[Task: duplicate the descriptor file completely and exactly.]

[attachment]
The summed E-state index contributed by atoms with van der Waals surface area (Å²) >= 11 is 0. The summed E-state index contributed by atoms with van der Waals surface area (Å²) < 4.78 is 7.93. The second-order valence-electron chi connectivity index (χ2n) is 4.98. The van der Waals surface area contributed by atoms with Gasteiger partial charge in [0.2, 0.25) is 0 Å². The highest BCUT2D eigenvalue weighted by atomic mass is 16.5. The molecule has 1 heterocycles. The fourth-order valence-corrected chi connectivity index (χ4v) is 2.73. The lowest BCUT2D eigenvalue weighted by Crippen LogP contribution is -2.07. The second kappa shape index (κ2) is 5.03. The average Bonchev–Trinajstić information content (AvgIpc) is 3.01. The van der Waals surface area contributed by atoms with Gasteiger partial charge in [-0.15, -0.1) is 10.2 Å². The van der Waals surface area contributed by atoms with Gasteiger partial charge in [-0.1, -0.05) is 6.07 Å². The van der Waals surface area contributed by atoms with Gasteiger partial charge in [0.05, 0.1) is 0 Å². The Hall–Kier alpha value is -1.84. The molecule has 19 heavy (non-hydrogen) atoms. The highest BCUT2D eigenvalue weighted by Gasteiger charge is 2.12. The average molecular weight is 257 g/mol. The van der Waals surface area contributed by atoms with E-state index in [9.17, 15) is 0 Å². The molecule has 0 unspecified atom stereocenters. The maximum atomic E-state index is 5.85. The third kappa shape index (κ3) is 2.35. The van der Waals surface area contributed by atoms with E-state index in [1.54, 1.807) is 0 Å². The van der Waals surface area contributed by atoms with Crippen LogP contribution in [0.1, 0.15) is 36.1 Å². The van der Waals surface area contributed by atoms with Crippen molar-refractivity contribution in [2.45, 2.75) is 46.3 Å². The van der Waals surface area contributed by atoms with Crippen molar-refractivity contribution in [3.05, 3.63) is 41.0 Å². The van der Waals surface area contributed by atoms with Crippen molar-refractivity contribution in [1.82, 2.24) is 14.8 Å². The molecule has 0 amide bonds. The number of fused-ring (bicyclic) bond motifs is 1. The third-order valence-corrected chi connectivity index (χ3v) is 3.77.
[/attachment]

The summed E-state index contributed by atoms with van der Waals surface area (Å²) >= 11 is 0. The summed E-state index contributed by atoms with van der Waals surface area (Å²) < 4.78 is 7.93. The second-order valence-electron chi connectivity index (χ2n) is 4.98. The van der Waals surface area contributed by atoms with Gasteiger partial charge in [0.2, 0.25) is 0 Å². The highest BCUT2D eigenvalue weighted by atomic mass is 16.5. The molecule has 1 heterocycles. The fourth-order valence-corrected chi connectivity index (χ4v) is 2.73. The lowest BCUT2D eigenvalue weighted by Crippen LogP contribution is -2.07. The second kappa shape index (κ2) is 5.03. The average Bonchev–Trinajstić information content (AvgIpc) is 3.01. The van der Waals surface area contributed by atoms with Gasteiger partial charge in [-0.15, -0.1) is 10.2 Å². The van der Waals surface area contributed by atoms with Gasteiger partial charge in [-0.1, -0.05) is 6.07 Å². The van der Waals surface area contributed by atoms with Gasteiger partial charge in [0.05, 0.1) is 0 Å². The Hall–Kier alpha value is -1.84. The molecule has 19 heavy (non-hydrogen) atoms. The highest BCUT2D eigenvalue weighted by Gasteiger charge is 2.12. The average molecular weight is 257 g/mol. The van der Waals surface area contributed by atoms with E-state index in [9.17, 15) is 0 Å². The molecule has 0 unspecified atom stereocenters. The maximum atomic E-state index is 5.85. The third kappa shape index (κ3) is 2.35. The van der Waals surface area contributed by atoms with E-state index in [1.54, 1.807) is 0 Å². The van der Waals surface area contributed by atoms with Crippen LogP contribution in [0.1, 0.15) is 36.1 Å². The van der Waals surface area contributed by atoms with Crippen molar-refractivity contribution in [2.45, 2.75) is 46.3 Å². The van der Waals surface area contributed by atoms with Crippen molar-refractivity contribution in [3.05, 3.63) is 41.0 Å². The van der Waals surface area contributed by atoms with Crippen molar-refractivity contribution in [1.82, 2.24) is 14.8 Å². The molecule has 0 amide bonds. The number of fused-ring (bicyclic) bond motifs is 1. The third-order valence-corrected chi connectivity index (χ3v) is 3.77.